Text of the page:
Binds to transferrin receptor (TFR) and reduces its affinity for iron-loaded transferrin.
Expressed in all tissues tested except brain.
Involvement in disease
Defects in HFE are a cause of hemochromatosis (HFE) [MIM:235200]. A disorder of iron metabolism characterized by iron overload. Excess iron is deposited in a variety of organs leading to their failure, and resulting in serious illnesses including cirrhosis, hepatomas, diabetes, cardiomyopathy, arthritis, and hypogonadotropic hypogonadism. Severe effects of the disease usually do not appear until after decades of progressive iron loading. Defects in HFE are associated with variegate porphyria (VP) [MIM:176200]. Porphyrias are inherited defects in the biosynthesis of heme, resulting in the accumulation and increased excretion of porphyrins or porphyrin precursors. They are classified as erythropoietic or hepatic, depending on whether the enzyme deficiency occurs in red blood cells or in the liver. VP is the most common form of porphyria in South Africa. It is characterized by skin hyperpigmentation and hypertrichosis, abdominal pain, tachycardia, hypertension and neuromuscular disturbances. High fecal levels of protoporphyrin and coproporphyrin, increased urine uroporphyrins and iron overload are typical markers of the disease. Note=Iron overload due to HFE mutations is a precipitating or exacerbating factor in variegate porphyria. Defects in HFE are associated with susceptibility to microvascular complications of diabetes type 7 (MVCD7) [MIM:612635]. These are pathological conditions that develop in numerous tissues and organs as a consequence of diabetes mellitus. They include diabetic retinopathy, diabetic nephropathy leading to end-stage renal disease, and diabetic neuropathy. Diabetic retinopathy remains the major cause of new-onset blindness among diabetic adults. It is characterized by vascular permeability and increased tissue ischemia and angiogenesis.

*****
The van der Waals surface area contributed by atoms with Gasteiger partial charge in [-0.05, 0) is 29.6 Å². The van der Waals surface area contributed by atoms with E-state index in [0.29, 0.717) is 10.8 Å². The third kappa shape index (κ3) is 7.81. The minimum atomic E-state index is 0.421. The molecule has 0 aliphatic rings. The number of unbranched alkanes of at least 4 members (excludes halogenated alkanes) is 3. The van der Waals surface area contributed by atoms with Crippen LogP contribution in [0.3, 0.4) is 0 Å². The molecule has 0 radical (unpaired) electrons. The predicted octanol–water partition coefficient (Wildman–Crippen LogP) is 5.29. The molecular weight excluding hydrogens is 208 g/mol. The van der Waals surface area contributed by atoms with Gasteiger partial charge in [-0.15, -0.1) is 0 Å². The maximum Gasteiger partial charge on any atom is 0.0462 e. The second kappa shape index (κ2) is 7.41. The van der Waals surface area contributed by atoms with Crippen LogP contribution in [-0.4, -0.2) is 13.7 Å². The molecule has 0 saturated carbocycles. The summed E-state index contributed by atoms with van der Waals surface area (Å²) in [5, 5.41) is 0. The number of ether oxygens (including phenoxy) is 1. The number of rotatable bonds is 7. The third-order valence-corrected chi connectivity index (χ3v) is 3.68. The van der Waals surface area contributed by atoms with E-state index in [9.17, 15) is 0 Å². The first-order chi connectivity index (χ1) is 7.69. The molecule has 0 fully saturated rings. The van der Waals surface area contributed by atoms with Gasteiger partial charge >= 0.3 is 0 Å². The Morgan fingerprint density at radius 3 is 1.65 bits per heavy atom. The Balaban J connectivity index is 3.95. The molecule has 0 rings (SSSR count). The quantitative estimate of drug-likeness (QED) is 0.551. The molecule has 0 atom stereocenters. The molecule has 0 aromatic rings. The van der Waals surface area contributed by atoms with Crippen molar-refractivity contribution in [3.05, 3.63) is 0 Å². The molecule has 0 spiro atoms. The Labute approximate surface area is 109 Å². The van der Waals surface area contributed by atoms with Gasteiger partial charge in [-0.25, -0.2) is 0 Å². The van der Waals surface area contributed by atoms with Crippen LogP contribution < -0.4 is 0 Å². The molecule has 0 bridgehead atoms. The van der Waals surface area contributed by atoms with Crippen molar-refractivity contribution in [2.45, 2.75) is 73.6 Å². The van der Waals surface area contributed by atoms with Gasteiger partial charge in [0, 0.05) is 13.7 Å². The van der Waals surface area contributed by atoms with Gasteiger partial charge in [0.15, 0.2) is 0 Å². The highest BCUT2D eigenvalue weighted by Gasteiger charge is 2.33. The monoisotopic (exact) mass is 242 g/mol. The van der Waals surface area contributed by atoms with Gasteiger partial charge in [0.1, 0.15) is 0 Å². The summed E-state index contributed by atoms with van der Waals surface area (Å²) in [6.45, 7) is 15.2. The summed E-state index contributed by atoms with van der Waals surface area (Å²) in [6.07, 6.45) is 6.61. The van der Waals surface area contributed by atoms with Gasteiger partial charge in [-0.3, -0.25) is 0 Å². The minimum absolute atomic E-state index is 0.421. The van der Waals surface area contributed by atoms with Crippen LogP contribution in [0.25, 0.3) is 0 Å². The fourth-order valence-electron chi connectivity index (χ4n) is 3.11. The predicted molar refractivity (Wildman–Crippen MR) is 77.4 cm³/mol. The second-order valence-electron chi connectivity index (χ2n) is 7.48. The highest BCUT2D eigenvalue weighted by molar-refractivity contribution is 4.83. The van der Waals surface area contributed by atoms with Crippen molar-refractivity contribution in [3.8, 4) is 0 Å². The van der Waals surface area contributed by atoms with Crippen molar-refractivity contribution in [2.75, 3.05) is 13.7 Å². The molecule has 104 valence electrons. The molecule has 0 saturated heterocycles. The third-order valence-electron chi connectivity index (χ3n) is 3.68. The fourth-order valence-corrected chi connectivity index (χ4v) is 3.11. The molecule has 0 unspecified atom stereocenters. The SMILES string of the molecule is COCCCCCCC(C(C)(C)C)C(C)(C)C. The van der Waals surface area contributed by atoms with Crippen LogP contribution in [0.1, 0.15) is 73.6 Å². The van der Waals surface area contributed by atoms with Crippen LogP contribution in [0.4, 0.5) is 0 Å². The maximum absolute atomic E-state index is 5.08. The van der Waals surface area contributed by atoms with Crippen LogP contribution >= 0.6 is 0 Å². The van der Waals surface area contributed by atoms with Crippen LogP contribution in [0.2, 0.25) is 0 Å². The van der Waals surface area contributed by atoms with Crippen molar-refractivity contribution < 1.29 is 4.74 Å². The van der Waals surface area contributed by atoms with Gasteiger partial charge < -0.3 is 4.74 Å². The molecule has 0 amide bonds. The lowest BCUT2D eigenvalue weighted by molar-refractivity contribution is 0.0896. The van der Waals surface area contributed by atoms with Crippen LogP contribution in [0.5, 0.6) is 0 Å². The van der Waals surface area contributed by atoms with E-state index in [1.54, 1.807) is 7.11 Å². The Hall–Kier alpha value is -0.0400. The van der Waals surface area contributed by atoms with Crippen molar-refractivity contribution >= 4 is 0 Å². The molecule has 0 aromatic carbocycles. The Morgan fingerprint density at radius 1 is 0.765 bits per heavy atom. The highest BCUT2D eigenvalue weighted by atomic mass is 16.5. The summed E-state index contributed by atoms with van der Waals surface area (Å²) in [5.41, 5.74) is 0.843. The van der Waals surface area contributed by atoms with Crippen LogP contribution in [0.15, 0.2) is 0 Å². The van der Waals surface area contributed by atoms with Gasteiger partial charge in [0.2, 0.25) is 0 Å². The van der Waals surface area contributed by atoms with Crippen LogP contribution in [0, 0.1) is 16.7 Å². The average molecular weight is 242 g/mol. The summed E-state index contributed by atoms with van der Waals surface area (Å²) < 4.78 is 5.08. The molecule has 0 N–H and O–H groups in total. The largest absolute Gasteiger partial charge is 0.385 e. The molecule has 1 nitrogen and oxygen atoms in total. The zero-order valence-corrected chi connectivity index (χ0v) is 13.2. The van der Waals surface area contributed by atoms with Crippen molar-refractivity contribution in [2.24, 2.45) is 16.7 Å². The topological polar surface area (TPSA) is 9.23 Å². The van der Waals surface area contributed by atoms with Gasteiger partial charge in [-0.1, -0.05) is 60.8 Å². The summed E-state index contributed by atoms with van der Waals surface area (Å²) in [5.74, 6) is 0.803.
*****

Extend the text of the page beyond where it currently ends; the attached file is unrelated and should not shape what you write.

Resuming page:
Belongs to the MHC class I family. Contains 1 Ig-like C1-type (immunoglobulin-like) domain.